And the Parliament in Westminster continues to be the supreme legislature for Scotland and Scottish MPs continue to sit on it and Westminster retains jurisdiction in International Relations, Defence, the Regulation of International Trade and the Home Civil Service as well as a number of other aspects of economic and diplomatic policies.
This dual system has been successful in providing an alternative for the Scottish people to its Parliament to determine issues which impact upon Scotland specifically, while at the same time maintain the Constitutional Unity of the United Kingdom.
However, this arrangement has thrown up a challenge for England rather than Scotland, which is centred on the so called West Lothian question. This is the entirely foreseeable but unintended consequence of devolution whereby MPs from Scottish constituencies are able to vote in Westminster about issues which do not have any impact on Scotland actually. And a commission of enquiry has been established to look further at the West Lothian question.
But it has not been an easy issue to decide while many Scottish MPs as well as MPs from Wales or Northern Ireland abstain on a convention of a number of issues which do not impact on their constituencies directly. A formal restriction on their ability to vote would raise complex issues which have so far proved incapable of resolution. And the Scottish National party, as many of you will know, is currently the governing party in Scotland and is not content for constitutional arrangements to remain in play and remains committed to an independent Scotland. And this is perhaps hardly surprising given the SNP was established in order to achieve independence and states in its founding constitution that it will disband once independence is achieved.
Now whether in fact it will disband if independence is achieved, of course, remains to be seen and I am not taking any bets at all.
The British Government has, as all of you will know, responded to get SMPs position by agreeing to hold a referendum on Scottish independence in 2014. Scottish people will be asked to vote YES or NO to the straight forward question: Should Scotland be an independent country? And the question as originally drafted had been: Do you agree that Scotland should be an independent country? However, this was deemed by the Electoral Commission not to be meaty enough and I often wonder if I should be allowed into this debate because I am often described as the Baroness of Scotland and not as Baroness Scotland as stated.
Reform Scotland, which is a leading policy institute in Scotland, favoured a middle way between the current system of devolution and independence. Their proposal, which has been named ĎDevo Plus,í would involve a significant transfer of powers to Scotland in particular in the spheres of economic policy and welfare. Sovereignty would ultimately remain at Westminster. And thatís an interesting model but the proposal is starting to gain support. It was at one stage proposed that it should be put to the Scottish people as part of the referendum. It was felt, however, that this would be over-complicated and it would complicate the debate and potentially lead to a less clear outcome for the referendum.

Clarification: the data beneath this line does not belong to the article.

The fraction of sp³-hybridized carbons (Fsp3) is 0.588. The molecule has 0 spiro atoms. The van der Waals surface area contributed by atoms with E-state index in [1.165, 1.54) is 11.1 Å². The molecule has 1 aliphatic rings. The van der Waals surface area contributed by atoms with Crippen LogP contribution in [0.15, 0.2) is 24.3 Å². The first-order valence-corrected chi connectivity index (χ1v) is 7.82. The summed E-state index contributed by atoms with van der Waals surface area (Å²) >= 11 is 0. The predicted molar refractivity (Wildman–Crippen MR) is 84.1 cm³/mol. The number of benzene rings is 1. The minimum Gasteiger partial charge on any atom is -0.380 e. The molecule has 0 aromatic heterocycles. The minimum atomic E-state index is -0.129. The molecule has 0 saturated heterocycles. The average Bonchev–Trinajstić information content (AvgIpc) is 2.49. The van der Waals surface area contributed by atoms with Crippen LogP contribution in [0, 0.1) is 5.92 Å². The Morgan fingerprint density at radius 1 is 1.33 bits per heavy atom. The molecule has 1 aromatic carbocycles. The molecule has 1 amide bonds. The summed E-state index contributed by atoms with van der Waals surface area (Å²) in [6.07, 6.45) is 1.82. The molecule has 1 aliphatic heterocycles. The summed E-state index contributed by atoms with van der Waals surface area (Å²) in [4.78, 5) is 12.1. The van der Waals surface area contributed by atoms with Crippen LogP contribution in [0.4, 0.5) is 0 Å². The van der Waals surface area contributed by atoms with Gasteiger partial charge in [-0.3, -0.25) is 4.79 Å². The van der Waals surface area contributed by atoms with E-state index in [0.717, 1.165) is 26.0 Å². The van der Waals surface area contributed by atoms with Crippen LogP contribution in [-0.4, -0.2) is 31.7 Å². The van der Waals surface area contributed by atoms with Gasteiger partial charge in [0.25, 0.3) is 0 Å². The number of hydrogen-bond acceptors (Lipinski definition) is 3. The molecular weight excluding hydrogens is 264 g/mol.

Now the Governmentís decision to hold a referendum on independence in fact leads to the implication of the importance which is placed on self-determination. The different proposals which have been put forward of which Devo Plus is the most prominent, is also worth noting as it indicates some of the subtleties in the debate, which at root is about far more than simply breaking away from a perceived subjugation.
Questions on determination have also, of course, been central to the history of Northern Ireland. And there is a long and complex background, which in the short paper which I am seeking to present today is Ė you know, I canít really do justice to it.
It nevertheless is worth looking specifically at the way in which the Good Friday Agreement signed in 1998 dealt with this issue. The genius of the Good Friday agreement was that it enabled all sides to be satisfied that their view of self-determination had prevailed and that their legal position had been preserved in the settlement, achieved a balancing of the peopleís aim of self-determination with the agreement to address a whole range of issues which each group could agree was fundamental to any long-term peace including rights of religious affiliation, political participation, and the protection of language and culture.